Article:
PSD2 Will Impact Online Merchants, Even Outside Europe
— August 23, 2019
After years of planning and negotiation, the revised Payment Services Directive—commonly known as PSD2—is now undergoing a gradual rollout in the EU. Lawmakers intended the legislation to be a new means of facilitating competition, bolstering consumer protections, and standardizing each party’s rights and responsibilities during a transaction.
Making a long story short: the ruleset requires banks to share consumer data. Now, account information service providers, or AISPs, and payment initiation service providers, or PISPs, can access users’ information (with the customer’s consent, of course). This opens the door for tech firms like Facebook and Google to establish a foothold in the payments industry.
Simultaneously, merchants are required to implement Strong Customer Authentication (SCA) standards to try and reduce fraud. It’s true that some facets of PSD2 have been pushed back, but we’re still moving forward regardless.
PSD2 presents opportunity for consumers to benefit from better authentication, and have more options in payment services and financial products. That said, there could be negative ramifications too, both for merchants and consumers.
Balancing Security & Friction
When we talk about “friction,” we refer to any point during the customer experience at which resistance can pop up. And, as has been pointed out, Strong Customer Authentication standards create friction for customers.
With the new rules, customers must verify their identities based on at least two of the following indicators: something customer knows, possesses, or inherently is. For example, a password and a biometric scan would suffice, as would a password and text verification.
Contemporary customers expect faster, easier interactions with less friction. As a merchant, it’s in your interest to deliver on that expectation. This is a problem, though, given that adopting the security measures demanded under PSD2 will, by definition, create more friction.
Don’t get me wrong; I’m not saying more security is bad. Rather, my point is to note that security is a delicate balancing act. We have the risk of negatively impacting the customer experience on one hand, and developing strong security standards to prevent fraud on the other. SCA standards essentially set the floor for much higher for the minimum amount of friction it’s possible to achieve in the transaction process. To compensate, you need to minimize friction in other areas, without removing other necessary barriers against fraud and abuse.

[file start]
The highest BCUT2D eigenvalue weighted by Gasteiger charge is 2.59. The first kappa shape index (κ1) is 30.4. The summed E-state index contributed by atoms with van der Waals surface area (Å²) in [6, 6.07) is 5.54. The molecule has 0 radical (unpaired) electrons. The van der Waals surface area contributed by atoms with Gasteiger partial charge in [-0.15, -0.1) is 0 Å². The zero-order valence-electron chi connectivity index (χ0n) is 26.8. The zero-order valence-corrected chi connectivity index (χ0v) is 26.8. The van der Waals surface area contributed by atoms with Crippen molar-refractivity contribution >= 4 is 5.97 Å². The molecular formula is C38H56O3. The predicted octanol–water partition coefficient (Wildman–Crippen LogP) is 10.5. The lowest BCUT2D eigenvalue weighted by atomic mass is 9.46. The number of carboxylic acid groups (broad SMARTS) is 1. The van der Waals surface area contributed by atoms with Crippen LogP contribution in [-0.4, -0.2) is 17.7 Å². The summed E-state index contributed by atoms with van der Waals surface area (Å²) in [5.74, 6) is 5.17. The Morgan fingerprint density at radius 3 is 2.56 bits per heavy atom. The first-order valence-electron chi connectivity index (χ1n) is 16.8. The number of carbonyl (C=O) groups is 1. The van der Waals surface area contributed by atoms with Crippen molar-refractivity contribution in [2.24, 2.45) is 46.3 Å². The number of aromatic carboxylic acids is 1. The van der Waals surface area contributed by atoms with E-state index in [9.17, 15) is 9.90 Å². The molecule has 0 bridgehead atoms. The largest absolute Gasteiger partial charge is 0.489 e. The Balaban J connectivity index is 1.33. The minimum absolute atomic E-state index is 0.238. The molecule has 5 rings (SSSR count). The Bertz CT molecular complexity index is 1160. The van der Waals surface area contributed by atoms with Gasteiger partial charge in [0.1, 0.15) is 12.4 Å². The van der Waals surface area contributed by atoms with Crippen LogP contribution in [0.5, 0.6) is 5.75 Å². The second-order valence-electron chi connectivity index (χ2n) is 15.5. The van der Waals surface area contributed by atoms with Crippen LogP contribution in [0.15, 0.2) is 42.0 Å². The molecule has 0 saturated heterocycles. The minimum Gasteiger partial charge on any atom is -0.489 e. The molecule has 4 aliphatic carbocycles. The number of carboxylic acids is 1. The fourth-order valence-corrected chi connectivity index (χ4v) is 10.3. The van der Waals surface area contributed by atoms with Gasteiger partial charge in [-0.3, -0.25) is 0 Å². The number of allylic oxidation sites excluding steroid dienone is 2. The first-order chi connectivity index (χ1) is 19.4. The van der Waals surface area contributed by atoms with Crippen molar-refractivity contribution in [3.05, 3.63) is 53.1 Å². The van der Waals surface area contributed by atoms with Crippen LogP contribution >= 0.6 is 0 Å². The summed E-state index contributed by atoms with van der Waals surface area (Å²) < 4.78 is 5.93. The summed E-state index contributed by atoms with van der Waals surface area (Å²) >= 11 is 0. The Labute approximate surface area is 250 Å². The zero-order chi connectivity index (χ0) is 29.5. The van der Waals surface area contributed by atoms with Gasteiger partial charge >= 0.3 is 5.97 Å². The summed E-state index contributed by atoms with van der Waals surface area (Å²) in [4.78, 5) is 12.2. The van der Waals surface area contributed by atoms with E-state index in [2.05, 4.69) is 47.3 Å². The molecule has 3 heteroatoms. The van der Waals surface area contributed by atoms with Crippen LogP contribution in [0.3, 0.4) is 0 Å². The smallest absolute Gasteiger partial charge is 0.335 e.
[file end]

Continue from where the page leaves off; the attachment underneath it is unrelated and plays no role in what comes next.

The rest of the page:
…it’s a tall order, to say the least.
What About Chargebacks?
If you’ve been in business long enough, you’ve probably experienced the odd chargeback here and there. These forced payment reversals are a right guaranteed under law in the US and abroad.
Most merchants probably aren’t huge fans of chargebacks. After all, they only come up when things go wrong and customers demand their money back. Chargebacks are also prone to widespread abuse in the forms of friendly fraud and cyber shoplifting. Regardless, chargebacks are still an important consumer protection mechanism, designed to protect buyers against fraud and abuse and ensure confidence in the market.
PSD2 throws another complication into the mix here, though, because it’s not clear how the chargeback process will work with a PISP.
The legislation opens the door for third-parties like Google, Apple, Facebook, or any number of other companies to serve as payments facilitators. The chargeback process, however, was built specifically with banks in mind. We don’t know how—or even if—customers will be able to file chargebacks with a PISP. An inability to recover one’s money in the event of abuse could shake consumer confidence.
PSD2 Impact Felt Beyond Europe’s Shores
“But wait,” you might say, “PSD2 only impacts EU merchants, right?” Unfortunately, that’s not really the case. Even if you’re here in the US, the new rules could still impact you.
Jonathan Dranko of Worldpay points out that some US merchants will be subject to SCA practices. “If your business operates globally and processes any payments locally in the EEA (European Economic Area), you may be subject to the directive,” he says. “If a merchant cannot authenticate or exempt a transaction based on the SCA criteria…then there is significant risk that issuers will decline the transaction, which could cause merchants to lose sales and revenue.”
Merchants in this situation find themselves with a choice: either comply with PSD2 and take on the added challenges and costs of compliance, or scale back business in the lucrative European market. Given that buyers in EU spent an estimated $ 678 billion online in 2018—significantly more than per-person spend in the US—the latter doesn’t really seem like an option.
As if that weren’t enough, throw in the new roles open for payment service providers. Facebook already unveiled their Libra digital currency, signaling that payments and fintech play a central role in the company’s vision for its future. Inviting these new parties into the cross-border payments space could prove lucrative for merchants. The problem: there’s just no way to be certain.
Online merchants are stuck between a rock a hard place on this issue. There’s no single solution that will work for everyone, and there’s too many variables to have many concrete answers. As the PSD2 rollout progresses, finding a path forward is going to involve some trial-and-error. It’s not ideal, but if merchants can account for that and be prepared, they can at least minimize the impact.